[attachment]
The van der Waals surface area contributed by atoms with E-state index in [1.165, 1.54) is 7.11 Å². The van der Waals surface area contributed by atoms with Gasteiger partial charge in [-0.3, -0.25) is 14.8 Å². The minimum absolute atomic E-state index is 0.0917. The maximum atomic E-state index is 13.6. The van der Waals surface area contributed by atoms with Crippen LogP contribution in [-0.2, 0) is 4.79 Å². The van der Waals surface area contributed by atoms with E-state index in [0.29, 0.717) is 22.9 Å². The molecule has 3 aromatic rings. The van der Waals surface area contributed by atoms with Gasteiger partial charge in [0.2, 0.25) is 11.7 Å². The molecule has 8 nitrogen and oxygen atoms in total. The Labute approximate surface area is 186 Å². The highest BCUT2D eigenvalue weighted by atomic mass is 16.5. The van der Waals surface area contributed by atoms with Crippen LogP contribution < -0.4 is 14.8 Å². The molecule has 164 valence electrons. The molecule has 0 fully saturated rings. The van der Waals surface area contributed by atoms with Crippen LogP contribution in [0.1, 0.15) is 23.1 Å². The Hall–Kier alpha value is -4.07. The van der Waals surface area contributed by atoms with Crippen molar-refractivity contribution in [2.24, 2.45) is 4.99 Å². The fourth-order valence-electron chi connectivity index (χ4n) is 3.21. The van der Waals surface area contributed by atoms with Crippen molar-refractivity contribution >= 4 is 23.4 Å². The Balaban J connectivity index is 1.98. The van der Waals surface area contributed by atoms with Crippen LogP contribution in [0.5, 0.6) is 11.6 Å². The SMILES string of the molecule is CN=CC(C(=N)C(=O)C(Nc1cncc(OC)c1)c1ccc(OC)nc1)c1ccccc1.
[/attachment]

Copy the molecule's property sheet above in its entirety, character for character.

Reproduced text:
The van der Waals surface area contributed by atoms with E-state index in [1.165, 1.54) is 7.11 Å². The van der Waals surface area contributed by atoms with Gasteiger partial charge in [-0.3, -0.25) is 14.8 Å². The minimum absolute atomic E-state index is 0.0917. The maximum atomic E-state index is 13.6. The van der Waals surface area contributed by atoms with Crippen LogP contribution in [-0.2, 0) is 4.79 Å². The van der Waals surface area contributed by atoms with E-state index in [0.29, 0.717) is 22.9 Å². The molecule has 3 aromatic rings. The van der Waals surface area contributed by atoms with Gasteiger partial charge in [0.2, 0.25) is 11.7 Å². The molecule has 8 nitrogen and oxygen atoms in total. The Labute approximate surface area is 186 Å². The highest BCUT2D eigenvalue weighted by atomic mass is 16.5. The van der Waals surface area contributed by atoms with Crippen LogP contribution < -0.4 is 14.8 Å². The molecule has 164 valence electrons. The molecule has 0 fully saturated rings. The van der Waals surface area contributed by atoms with Crippen LogP contribution in [0.1, 0.15) is 23.1 Å². The Hall–Kier alpha value is -4.07. The van der Waals surface area contributed by atoms with Crippen molar-refractivity contribution in [2.24, 2.45) is 4.99 Å². The fourth-order valence-electron chi connectivity index (χ4n) is 3.21. The van der Waals surface area contributed by atoms with Crippen molar-refractivity contribution >= 4 is 23.4 Å². The Balaban J connectivity index is 1.98. The van der Waals surface area contributed by atoms with Crippen LogP contribution in [0.5, 0.6) is 11.6 Å². The SMILES string of the molecule is CN=CC(C(=N)C(=O)C(Nc1cncc(OC)c1)c1ccc(OC)nc1)c1ccccc1.